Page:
The day after I posted this blog, I heard from Mom's Apple Pie by email - the very band mentioned in the blog post - thanking me for the publicity. I love the Internet, and I love - ahem - Mom's Apple Pie!
1. John Lennon and Yoko Ono, Two Virgins
I've looked at love from both sides now. And I feel a little sick.
Coming out in 1968, the Beatles still together, this album cover was a surprise departure to say the least. Released in a brown, paper bag in the U.S. in the few stores that would stock it, the album united music and non-music fans alike in its ability to make one and all feel nauseous.
2. Mom's Apple Pie
A matronly woman presenting us with a dripping slice of apple pie, which reveled itself on close inspection to be a vagina. Classy and clever!
3. Blind Faith
Who among Eric Clapton, Steve Winwood, and Ginger Baker thought it would be a good idea to put a topless, prepubescent girl on the cover of their only album?
So reviled in its day, the album was called back to the record company and reissued with a somewhat more tame photo of the band.
Afterward, it was revealed that the girl was the photographer's 11-year-old sister, who was paid about $50 for her trouble. The cover led to all manner of protests and led to the urban legend that the band kept the girl chained up as a sex slave.
You can't buy publicity like that. Thank God.
4. Boxer, Below the Belt
Below the belt. Get it? Another shitty album, another shitty album cover. Release, recall, reissue, repeat.
5. Prince, Lovesexy
In 1988, we learned that Prince's own, personal vision of Heaven is everyone else's own, personal vision of Hell. Nothing "lovely" or "sexy" about it, the flowers sued for sexual harassment - and won!
6. The Beatles, Yesterday...and Today (original cover)
The most valuable Beatles' collectible is also the most stomach-churning: the boys in blood-smeared butcher smocks, raw meat, and plastic dolls.
The Beatles, apparently, had had enough of Capitol records "butchering" its British albums for their American release and decided to use subtle wit on their next album cover to express their displeasure. The irony was lost on retailers who sent the records back to the record company, making an unsealed copy worth $20,000 or more - that's a lot of steaks and plastic baby heads.
7. Kevin Rowland, My Beauty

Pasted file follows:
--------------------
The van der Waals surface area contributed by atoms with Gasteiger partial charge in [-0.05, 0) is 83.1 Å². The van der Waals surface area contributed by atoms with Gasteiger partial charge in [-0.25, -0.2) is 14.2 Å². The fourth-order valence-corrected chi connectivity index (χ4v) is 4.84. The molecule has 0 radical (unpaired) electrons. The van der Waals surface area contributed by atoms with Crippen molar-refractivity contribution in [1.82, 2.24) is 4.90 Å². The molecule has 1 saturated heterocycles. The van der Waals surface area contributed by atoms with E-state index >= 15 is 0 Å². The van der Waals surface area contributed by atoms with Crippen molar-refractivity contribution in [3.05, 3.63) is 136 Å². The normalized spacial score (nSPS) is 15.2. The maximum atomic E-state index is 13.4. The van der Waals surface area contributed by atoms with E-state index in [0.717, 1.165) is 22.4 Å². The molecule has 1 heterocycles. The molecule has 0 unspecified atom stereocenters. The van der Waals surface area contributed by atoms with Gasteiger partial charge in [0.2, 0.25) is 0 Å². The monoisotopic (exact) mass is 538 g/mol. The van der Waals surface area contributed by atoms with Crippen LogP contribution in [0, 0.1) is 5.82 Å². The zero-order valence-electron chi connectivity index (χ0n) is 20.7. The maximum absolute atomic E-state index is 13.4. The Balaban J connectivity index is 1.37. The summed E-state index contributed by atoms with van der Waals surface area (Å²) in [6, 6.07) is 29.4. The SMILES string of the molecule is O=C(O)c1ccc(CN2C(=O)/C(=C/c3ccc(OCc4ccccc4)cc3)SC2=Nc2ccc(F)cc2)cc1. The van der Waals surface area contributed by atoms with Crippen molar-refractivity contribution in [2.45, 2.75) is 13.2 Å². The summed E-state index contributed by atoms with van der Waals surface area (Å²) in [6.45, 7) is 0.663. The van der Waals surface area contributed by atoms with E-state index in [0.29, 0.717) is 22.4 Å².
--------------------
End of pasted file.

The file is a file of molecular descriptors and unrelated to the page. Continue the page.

The greatest love of all...is not the Come On Eileen dude's decision to appear on his album cover in heavy makeup and drag.
Appearing in the same getup at Glastonbury and Reading music festivals, Kevin Rowland was pelted with garbage and sold a reported 500 CDs - worldwide! - for his trouble.
After, Rowland put the knickers away, and they were never seen again - except on YouTube, where his cover of the Greatest Love of All has an incredible 1,600 views.
8. Scissor Sisters, Night Work
The thong remainth the thame - but the wedgie?
This might be a tribute to Loverboy's Get Lucky, Springsteen's Born in the USA, or Eagles of Death Metal's Death by Sexy, or it might just be a dude with a wedgie. Which may explain the falsetto...
9. Jimi Hendrix, Electric Ladyland (British cover)
Released in England, and promptly redesigned for North American release, the sleeve is a collector's item much in the same way as the Beatles' butcher cover.
The Hendrix family has resisted attempts to repackage the album with the original cover, preferring the swirling, fiery Hendrix head to the ladies of questionable repute, for some odd reason.
10. Foreigner, Head Games
I want to know what love is, I want you to bl... aww, forget it.
Back in 1979, everyone's favorite MOR band decided the way it wanted to package its music was by featuring "a worried young woman in men's toilets" on its cover, as Wikipedia nicely describes it.
Featuring the hits "Head Games" and "Dirty White Boy," and protested far and wide, it was only two years later the band suddenly found its romantic streak with "Waiting For a Girl Like You," followed by "I Want to Know What Love is," and "Say You Will."